Using Neuroscience to Design a Better Blog, Plus How Long Should Your Headline Be
Adam Rifkin stashed this in Content is king.
According to Daniel Kahneman, a Nobel Prize-winning researcher, the brain has two different systems for making decisions. There’s the conscious system, where we think decisions through and make decisions carefully.
Then, there’s the “instant decision” brain. According to Kahneman, you tend to believe your first impressions, then take actions based on the desires those first impressions create.
We live in an “instant decision” culture. This is especially true of online reading. Technology trains us to quickly judge webpages, and then move on to something else if it doesn’t interest us. Remember, 17% of page views do last for more than four seconds.
In fact, other studies have shown that our average attention spans have been reducing over time and in this particular study, it is just six seconds.
How does that apply to your blog? It’s simple: You need to be extremely conscious of your blog’s first impression. Where do the eyes gravitate when someone lands on your blog for the first time?
What kind of information can someone glean at a glance? Can users tell what your blog is about without having to read carefully?
You have about five seconds to catch your reader’s attention. If you can’t present a compelling reason for why they should stay in about five seconds, they’re going to leave.
How Long Should a Headline Be?The headline of a post is one of the most prominent parts of a page. If you have a header, the header should have a tagline that conveys your blog’s subject matter.
Alternatively, if it’s just a graphical header, it should be small and unobtrusive. The header shouldn’t compete with the post’s headline for attention.
A recent study by Outbrain illustrates how headline length can be linked to user engagement. The highest CTRs were witnessed for articles that had moderate headline lengths (16-18 words).
The Scientific Reason Why Simple Is Better
The primary reason why less visually complex websites are perceived as more beautiful is because we don’t require our eyes and brain to work as hard to decode, process and store the data.
To learn more about this, watch this video that explains how our eyes communicate with our brain.
What Font Should You Use?
Typography is an important part of your design, and there’s a lot of conflicting information about what font you should use. Fortunately, science is here to help.
In a joint study by IBM and Google, researchers conducted a comprehensive study titled “Study of How Font Size and Type Influence Online Reading.” The study was conducted by asking subjects to read a number of science news articles written at an eighth-grade level.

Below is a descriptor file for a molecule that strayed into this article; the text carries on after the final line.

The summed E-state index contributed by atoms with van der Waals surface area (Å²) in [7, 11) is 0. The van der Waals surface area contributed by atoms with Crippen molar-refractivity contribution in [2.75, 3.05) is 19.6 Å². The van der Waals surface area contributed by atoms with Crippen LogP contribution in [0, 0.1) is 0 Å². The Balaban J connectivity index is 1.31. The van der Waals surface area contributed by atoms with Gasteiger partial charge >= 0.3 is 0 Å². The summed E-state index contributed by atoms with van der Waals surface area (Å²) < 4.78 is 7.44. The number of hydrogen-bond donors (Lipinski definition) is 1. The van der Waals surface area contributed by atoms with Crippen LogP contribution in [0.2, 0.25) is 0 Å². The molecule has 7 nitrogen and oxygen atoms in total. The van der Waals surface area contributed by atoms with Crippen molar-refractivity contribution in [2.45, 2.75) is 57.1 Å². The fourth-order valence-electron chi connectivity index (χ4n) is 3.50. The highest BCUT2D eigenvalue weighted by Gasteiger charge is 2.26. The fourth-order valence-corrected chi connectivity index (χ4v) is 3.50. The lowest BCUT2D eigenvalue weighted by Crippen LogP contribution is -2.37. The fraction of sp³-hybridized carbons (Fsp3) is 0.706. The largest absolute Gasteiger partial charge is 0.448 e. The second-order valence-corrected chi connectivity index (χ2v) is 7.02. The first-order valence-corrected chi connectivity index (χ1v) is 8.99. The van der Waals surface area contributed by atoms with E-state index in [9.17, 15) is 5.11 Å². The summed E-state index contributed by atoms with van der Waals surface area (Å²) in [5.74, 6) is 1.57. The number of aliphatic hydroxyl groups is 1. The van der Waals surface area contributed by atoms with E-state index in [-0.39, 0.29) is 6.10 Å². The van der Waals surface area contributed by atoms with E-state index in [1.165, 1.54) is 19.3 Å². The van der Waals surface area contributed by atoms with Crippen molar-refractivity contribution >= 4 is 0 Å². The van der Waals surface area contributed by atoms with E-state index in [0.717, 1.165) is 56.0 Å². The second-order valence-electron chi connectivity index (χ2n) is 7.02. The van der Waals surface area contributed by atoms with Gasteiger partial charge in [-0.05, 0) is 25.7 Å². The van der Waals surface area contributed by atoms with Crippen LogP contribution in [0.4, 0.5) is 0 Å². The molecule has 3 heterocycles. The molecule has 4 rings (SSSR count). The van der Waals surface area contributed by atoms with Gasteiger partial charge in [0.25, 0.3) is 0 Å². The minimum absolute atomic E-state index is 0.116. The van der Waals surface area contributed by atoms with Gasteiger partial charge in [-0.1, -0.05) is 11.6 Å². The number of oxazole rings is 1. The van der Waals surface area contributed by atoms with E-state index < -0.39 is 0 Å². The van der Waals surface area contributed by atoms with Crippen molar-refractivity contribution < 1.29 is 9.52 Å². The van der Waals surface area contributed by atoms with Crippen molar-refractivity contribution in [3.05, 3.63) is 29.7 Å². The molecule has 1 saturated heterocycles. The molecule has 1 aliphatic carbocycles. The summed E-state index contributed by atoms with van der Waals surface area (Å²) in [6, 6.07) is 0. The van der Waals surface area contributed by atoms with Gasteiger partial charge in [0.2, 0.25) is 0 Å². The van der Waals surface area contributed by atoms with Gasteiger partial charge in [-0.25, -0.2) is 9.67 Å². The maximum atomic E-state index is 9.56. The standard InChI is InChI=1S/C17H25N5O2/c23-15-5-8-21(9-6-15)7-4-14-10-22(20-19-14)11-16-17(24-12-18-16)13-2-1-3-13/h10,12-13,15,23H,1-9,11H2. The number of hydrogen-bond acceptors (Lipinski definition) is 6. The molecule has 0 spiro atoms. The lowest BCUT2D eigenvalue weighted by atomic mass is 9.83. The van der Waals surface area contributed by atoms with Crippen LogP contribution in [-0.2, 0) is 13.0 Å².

The study included both men and women and spanned a large age range. The study also included readers for whom English was not their first language. The results were adjusted for all these factors.
Here’s what the study found:
- On small fonts, people tended to spend more time on each fixation (“gulp” of an eye, usually a group of three to six words). This was most likely because words were more difficult to make out, which meant people had to spend more time and energy on each word. Fonts sized 10 and below had this problem.
- On larger fonts, people had smaller and more frequent fixations. That means they were taking in fewer words per “visual gulp.”
- The serif font, Georgia, was read 7.9% faster than the sans serif font Helvetica, although this difference is not significant.
so which font?
Apparently which Font doesn't matter because the difference is not significant.
Master the Use of White Space
Researchers from Wichita State University conducted a detailed study on white space. Eighty-nine percent of the participants were active Web users who surfed the Web daily.
Eleven percent of the group used the web for 25-plus hours a week and 26% read for at least seven hours a week. The reading text was taken from SAT and ACT practice exams.
The researchers had participants read passages with a lot of margin (white space) around the text, as well as varied the text in between lines of text. Here’s what the study found.
- Space between lines of text did not affect reading speed or comprehension. However, after the study, participants reported being less satisfied with pages that had less spacing between text. In other words, people can still read poor spacing – they just won’t like your site as much.
- No or low margin text was read faster, but had lower comprehension. Putting a good amount of white space around your text gets people to read a little slower, but makes them understand the material a lot more.